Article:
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Urology/Penile injury


Dr. Leslie, a week and a half ago I had an erection and flopped down on my bed and it bent.  There was no snapping or popping sound and no swelling or discoloration.  I still went to the ER to be safe, and they confirmed that it was not a penile fracture and there was no blood in my urine so they were not concerned with urethral damage.  I experienced no problems urinating.  After a week, I attempted to masturbate, more so to ensure I could still get an erection.  I was able to get an erection, though it did not feel quite as hard, and was difficult to sustain without constant stimulation.  I was also able to ejaculate.  Since then, however, my penis feels like what I can best describe as a "wet noodle."  Still no trouble urinating, and only occasional discomfort, but minor to the point that if I wasn't thinking about it I might not even notice it.  There is no pain to the touch.  My intention was to abstain from sexual activity for a while, but if I give it a few gentle tugs to see if there is any sensation or the feeling of getting an erection, there is not.  I don't assume that I will be back up and running within days of such an accident, but I am obviously worried about long-term ED.  I do plan to see a urologist, but in addition to your thoughts on what might have happened, I have two questions:  1. If this is in fact a situation where letting it heal is all that's needed, how long would it be until I got back to normal and could resume sexual activities? 2. Is there anything (ice, heat, medicine) that I can do to help the healing process?  I appreciate your help.  You can imagine the anxiety this has caused.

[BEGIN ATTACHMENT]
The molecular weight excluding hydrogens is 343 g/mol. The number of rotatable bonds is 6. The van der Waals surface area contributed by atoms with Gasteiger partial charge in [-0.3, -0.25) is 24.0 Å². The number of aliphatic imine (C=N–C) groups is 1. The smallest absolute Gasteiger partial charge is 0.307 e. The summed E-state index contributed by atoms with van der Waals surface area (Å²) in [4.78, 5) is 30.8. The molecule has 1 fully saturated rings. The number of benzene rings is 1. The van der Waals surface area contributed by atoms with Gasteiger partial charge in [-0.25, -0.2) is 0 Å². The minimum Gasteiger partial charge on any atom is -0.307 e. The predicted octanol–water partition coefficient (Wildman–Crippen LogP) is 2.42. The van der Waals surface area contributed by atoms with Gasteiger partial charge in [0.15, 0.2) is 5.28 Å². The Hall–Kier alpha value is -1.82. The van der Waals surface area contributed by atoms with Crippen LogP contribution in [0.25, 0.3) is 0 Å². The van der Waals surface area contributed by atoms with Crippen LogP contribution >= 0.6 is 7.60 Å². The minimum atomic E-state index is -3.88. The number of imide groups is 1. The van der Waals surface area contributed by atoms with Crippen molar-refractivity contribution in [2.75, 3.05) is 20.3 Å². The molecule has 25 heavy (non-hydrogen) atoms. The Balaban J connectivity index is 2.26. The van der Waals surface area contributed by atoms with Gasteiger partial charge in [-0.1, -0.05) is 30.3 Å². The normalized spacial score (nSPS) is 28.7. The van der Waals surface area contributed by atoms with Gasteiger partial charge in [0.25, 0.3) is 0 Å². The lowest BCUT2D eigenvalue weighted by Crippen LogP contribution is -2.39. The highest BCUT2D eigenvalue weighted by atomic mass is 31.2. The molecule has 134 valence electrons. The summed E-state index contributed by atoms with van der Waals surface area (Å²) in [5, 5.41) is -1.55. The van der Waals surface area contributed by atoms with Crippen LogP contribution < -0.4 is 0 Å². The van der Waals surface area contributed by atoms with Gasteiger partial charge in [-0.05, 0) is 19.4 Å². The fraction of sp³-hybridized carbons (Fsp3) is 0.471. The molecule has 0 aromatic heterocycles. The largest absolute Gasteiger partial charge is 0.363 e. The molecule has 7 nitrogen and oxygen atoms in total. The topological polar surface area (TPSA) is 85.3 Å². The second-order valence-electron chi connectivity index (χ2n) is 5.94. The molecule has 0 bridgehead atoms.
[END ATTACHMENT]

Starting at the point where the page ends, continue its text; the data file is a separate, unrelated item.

It is not possible to predict the outcome without knowing exactly what is injured and how badly.  In general, these problems rend to slowly recover but it may take a year or longer.

There is some evidence for using cialis or viagra to help with healing. Talk to your physician.


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Stephen W. Leslie, MD


Questions concerning erectile dysfunction, kidney stones and prostate disorders including prostate cancer. I have a special interest in kidney stone disease prevention.


Full time practicing urologist with 30 years experience. Associate Professor of Surgery and Chief of Urology at Creighton University Medical Center. Editor in Chief of eMedicine Urology internet textbook. Author of only NIH approved book written for patients by a urologist on the subject of kidney stones "The Kidney Stones Handbook". Inventor of the "Parachute" and "Escape" kidney stone baskets and the "Calculus" stone prevention analysis computer program.

American Urological Association, Ohio State Medical Association, Sexual Medicine Society

Men's Health, Journal of Urology, Urology, Healthwatch Magazine, Emergency Medicine Monthly, eMedicine, "The Kidney Stones Handbook", and numerous articles in various newspapers. He is also the editor of the Urology Board Review by McGraw-Hill used by urologists to study for their Board Certification Examinations.

Graduate of New York Medical College with residencies completed at Metropolitan Hospital New York, Albany Medical Center and University of Wisconsin-Madison.

Awards and Honors
Thirlby Award of the American Urological Association. Rated as one the country's Best Urologists by the Independent Consumer's Research Institute

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